Democrats just confirmed lots of Trump's judges so they could skip town

WASHINGTON ― Senate Democrats just gave a huge gift to President Donald Trump: They agreed to expedite votes on 15 of his nominees to lifetime federal court seats because they wanted to go home.

Majority Leader Mitch McConnell (Ky.) had lined up votes for all those district court nominees last week. Normally, Senate rules require up to 30 hours of waiting time for each nominee ― something Democrats typically take advantage of to delay action on confirming Trump judges. But Minority Leader Chuck Schumer (N.Y.) cut a deal with McConnell on Tuesday to bypass the wait times and let them all get through.

Why? So Democrats could get back to campaigning and focusing on winning re-election in November. The Senate is now out of session until next Tuesday.

Of the 15 nominees, six were confirmed by voice votes on Tuesday. Another one was confirmed on a recorded vote. The remaining eight will get quick votes next week.

It’s a major win for Trump and McConnell, whose No. 1 priority is filling up federal courts with conservative judges ― many of whom are incredibly anti-abortion, anti–LGBTQ rights and anti–voting rights. Trump has gotten 26 circuit court judges confirmed, more than any other president at this point in his term. Another way of putting it: 1 in 7 U.S. circuit court seats is now filled by a judge nominated by Trump.

Add that Trump put Neil Gorsuch on the Supreme Court and is poised to get another justice through, Brett Kavanaugh, and you’ve got a president drastically reshaping the nation’s courts for generations.

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Brett Kavanaugh through the years
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Brett Kavanaugh through the years
WASHINGTON DC -- NOVEMBER 13: Brett Kavanaugh, aide to Independent Counsel Kenneth Starr, during a meeting in the Office of the Solicitor General on November 13, 1996 in Washington DC. (Photo by David Hume Kennerly/Getty Images)
US Judge Brett Kavanaugh looks on as the US President announces him as his nominee to the Supreme Court in the East Room of the White House on July 9, 2018 in Washington, DC. (Photo by SAUL LOEB / AFP) (Photo credit should read SAUL LOEB/AFP/Getty Images)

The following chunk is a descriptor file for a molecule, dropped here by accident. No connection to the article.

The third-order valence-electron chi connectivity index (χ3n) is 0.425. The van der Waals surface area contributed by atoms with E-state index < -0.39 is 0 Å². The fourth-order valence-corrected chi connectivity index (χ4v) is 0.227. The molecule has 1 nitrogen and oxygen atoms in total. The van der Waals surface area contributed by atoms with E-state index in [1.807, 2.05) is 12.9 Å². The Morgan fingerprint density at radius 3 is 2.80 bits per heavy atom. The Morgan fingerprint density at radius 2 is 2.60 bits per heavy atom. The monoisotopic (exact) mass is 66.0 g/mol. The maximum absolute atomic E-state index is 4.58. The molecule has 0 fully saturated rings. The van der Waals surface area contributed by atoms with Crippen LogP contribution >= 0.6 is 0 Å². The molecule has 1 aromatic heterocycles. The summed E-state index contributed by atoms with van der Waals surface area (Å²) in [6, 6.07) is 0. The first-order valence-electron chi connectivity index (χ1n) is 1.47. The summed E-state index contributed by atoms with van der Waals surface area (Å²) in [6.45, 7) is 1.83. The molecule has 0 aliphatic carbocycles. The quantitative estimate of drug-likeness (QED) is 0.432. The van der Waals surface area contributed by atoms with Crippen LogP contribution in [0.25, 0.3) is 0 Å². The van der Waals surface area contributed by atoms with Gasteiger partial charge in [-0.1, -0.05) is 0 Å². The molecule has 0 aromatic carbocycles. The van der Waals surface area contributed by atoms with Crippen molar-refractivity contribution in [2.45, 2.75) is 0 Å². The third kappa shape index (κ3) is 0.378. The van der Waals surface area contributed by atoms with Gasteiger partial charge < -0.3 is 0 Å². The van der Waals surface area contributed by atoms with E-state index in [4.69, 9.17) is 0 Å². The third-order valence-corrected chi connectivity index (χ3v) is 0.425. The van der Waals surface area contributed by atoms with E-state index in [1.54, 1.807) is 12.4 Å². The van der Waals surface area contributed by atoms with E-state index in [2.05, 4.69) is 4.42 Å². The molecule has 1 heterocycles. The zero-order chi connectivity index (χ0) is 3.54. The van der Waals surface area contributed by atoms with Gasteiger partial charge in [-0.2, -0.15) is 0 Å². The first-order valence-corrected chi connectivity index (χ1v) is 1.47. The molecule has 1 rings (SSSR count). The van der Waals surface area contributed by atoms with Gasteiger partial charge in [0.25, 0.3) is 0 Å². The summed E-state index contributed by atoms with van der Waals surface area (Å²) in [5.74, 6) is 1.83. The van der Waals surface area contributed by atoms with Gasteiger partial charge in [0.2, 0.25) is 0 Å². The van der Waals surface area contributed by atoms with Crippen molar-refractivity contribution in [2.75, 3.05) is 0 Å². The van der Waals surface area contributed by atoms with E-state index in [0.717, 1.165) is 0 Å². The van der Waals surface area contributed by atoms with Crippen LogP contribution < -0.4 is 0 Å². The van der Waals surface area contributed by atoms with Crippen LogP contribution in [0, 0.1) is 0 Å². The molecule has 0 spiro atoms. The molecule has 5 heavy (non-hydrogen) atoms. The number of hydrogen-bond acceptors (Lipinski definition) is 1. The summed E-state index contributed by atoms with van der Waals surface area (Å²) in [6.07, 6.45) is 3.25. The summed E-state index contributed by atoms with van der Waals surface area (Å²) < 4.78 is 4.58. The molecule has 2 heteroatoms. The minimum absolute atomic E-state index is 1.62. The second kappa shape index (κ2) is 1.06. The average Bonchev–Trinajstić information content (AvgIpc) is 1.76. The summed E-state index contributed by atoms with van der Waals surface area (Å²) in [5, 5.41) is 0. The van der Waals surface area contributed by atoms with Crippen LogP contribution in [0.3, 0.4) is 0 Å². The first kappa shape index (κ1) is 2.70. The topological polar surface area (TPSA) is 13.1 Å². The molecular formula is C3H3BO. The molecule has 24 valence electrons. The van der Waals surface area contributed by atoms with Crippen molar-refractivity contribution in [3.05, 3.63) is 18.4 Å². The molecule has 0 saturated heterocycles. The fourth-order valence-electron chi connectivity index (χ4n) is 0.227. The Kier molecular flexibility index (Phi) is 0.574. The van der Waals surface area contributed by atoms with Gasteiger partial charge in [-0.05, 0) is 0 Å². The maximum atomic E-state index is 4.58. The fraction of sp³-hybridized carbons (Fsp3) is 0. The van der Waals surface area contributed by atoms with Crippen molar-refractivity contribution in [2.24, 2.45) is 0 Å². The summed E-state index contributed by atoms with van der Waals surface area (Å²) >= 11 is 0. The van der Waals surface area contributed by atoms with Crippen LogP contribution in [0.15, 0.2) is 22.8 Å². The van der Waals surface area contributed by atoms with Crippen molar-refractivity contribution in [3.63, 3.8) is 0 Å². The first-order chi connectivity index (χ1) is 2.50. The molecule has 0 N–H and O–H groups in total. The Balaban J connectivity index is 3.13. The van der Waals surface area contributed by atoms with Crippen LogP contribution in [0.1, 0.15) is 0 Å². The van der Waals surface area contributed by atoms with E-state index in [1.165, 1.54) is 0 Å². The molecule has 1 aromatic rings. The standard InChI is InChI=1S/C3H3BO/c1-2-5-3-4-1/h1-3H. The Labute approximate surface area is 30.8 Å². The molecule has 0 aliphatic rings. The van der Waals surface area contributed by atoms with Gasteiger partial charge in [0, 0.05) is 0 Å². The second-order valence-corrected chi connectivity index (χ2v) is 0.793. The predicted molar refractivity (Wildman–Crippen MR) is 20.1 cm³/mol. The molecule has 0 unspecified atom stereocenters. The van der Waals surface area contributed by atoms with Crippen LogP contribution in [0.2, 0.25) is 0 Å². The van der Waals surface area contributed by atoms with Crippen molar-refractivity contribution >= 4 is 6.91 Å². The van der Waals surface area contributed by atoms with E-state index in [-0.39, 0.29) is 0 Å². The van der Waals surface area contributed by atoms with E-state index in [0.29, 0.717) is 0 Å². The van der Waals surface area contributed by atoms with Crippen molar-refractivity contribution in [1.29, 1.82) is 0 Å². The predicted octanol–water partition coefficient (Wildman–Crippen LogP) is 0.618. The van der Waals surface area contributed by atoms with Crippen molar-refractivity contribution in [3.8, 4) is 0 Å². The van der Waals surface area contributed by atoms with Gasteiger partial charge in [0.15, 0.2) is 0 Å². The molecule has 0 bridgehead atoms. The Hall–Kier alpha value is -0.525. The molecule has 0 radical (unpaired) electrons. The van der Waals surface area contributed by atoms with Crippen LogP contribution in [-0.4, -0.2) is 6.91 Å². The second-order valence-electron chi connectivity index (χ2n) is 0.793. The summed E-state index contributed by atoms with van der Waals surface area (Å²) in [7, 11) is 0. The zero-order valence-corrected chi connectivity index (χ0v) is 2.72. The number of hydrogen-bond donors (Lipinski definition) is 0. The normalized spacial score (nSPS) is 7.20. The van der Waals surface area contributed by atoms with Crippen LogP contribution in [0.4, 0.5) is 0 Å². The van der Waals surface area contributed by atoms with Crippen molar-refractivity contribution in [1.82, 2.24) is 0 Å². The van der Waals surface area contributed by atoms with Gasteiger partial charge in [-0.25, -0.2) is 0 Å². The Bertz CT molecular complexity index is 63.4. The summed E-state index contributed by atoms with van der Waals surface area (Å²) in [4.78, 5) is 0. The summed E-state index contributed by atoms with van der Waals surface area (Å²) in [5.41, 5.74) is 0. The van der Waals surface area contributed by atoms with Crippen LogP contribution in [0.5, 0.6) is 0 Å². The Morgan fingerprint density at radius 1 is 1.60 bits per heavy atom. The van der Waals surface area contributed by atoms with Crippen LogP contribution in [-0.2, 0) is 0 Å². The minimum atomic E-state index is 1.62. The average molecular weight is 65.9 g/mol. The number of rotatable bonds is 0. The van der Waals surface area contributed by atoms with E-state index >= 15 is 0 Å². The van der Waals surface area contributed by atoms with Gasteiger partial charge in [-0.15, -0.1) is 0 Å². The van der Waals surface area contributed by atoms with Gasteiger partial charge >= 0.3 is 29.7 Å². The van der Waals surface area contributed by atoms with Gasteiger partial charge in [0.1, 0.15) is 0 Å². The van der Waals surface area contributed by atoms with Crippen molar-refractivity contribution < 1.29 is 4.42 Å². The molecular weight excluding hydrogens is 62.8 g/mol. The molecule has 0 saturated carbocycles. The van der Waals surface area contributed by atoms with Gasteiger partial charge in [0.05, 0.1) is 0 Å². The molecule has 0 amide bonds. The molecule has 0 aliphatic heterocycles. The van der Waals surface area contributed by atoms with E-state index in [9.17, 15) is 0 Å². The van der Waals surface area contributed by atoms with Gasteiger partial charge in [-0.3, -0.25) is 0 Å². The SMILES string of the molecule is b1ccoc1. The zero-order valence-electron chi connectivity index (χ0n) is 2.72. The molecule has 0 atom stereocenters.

US Judge Brett Kavanaugh (L) shakes hands with US President Donald Trump after being nominated to the Supreme Court in the East Room of the White House on July 9, 2018 in Washington, DC. (Photo by SAUL LOEB / AFP) (Photo credit should read SAUL LOEB/AFP/Getty Images)
U.S. President George W. Bush (R) listens to U.S. Court of Appeals for the District of Columbia Judge Brett Kavanaugh speak, [moments after being sworn-in at a Rose Garden ceremony at the White House], in Washington June 1, 2006.
U.S. President Donald Trump introduces his Supreme Court nominee judge Brett Kavanaugh in the East Room of the White House in Washington, U.S., July 9, 2018. REUTERS/Leah Millis
UNITED STATES - JUNE 01: Brett Kavanaugh speaks in the Rose Garden of the White House on June 1, 2006 in Washington, D.C., after being sworn in to be a judge on the U.S. Court of Appeals. (Photo by Dennis Brack/Bloomberg via Getty Images)
US President Donald Trump (R) announces US Judge Brett Kavanaugh (C) as his nominee to the Supreme Court in the East Room of the White House on July 9, 2018 in Washington, DC. (Photo by SAUL LOEB / AFP) (Photo credit should read SAUL LOEB/AFP/Getty Images)
U.S. President George W. Bush (L) watches as Brett Kavanaugh (2nd L) is sworn in as a judge in the U.S. Court of Appeals for the District of Columbia by Supreme Court Associate Justice Anthony Kennedy (R) in a Rose Garden ceremony at the White House in Washington June 1, 2006. Kavanaugh's wife, Ashley, holds the bible. REUTERS/Larry Downing (UNITED STATES)
WASHINGTON - MAY 22: District of Columbia Circut Court of Appeals nominee Brett Kavanaugh attends a news conference with Senate GOP leadership in the Capitol May 22, 2006 in Washington, DC. Senate Majority Leader Bill Frist (R-TN) said that Kavanaugh deserves a straight up-or-down vote in the Senate. (Photo by Chip Somodevilla/Getty Images)
Supreme Court nominee Judge Brett Kavanaugh smiles next to U.S. President Donald Trump in the East Room of the White House in Washington, U.S., July 9, 2018. REUTERS/Jim Bourg TPX IMAGES OF THE DAY
WASHINGTON - MAY 22: District of Columbia Circut Court of Appeals nominee Brett Kavanaugh (L) and Senate Majority Leader Bill Frist (R-TN) hold a news conference in the Capitol May 22, 2006 in Washington, DC. Frist said that Kavanaugh deserves a straight up-or-down vote in the Senate. (Photo by Chip Somodevilla/Getty Images)
Supreme Court nominee Judge Brett Kavanaugh smiles next to U.S. President Donald Trump in the East Room of the White House in Washington, U.S., July 9, 2018. REUTERS/Jim Bourg
WASHINGTON - MAY 22: (L-R) U.S. Senate Majority Whip Mitch McConnell (R-KY), District of Columbia Circut Court of Appeals nominee Brett Kavanaugh and Senate Majority Leader Bill Frist (R-TN) hold a news conference in the Capitol May 22, 2006 in Washington, DC. Frist said that Kavanaugh deserves a straight up-or-down vote in the Senate. (Photo by Chip Somodevilla/Getty Images)
WASHINGTON - MAY 22: (L-R) U.S. Senate Majority Whip Mitch McConnell (R-KY), District of Columbia Circut Court of Appeals nominee Brett Kavanaugh and Senate Majority Leader Bill Frist (R-TN) hold a news conference in the Capitol May 22, 2006 in Washington, DC. Frist said that Kavanaugh deserves a straight up-or-down vote in the Senate. (Photo by Chip Somodevilla/Getty Images)
UNITED STATES - MAY 09: Brett Kavanaugh testifies at a Senate Judiciary Committee hearing on his nomination to be U. S. Circuit Judge for the Ninth Circuit. (Photo By Chris Maddaloni/Roll Call/Getty Images)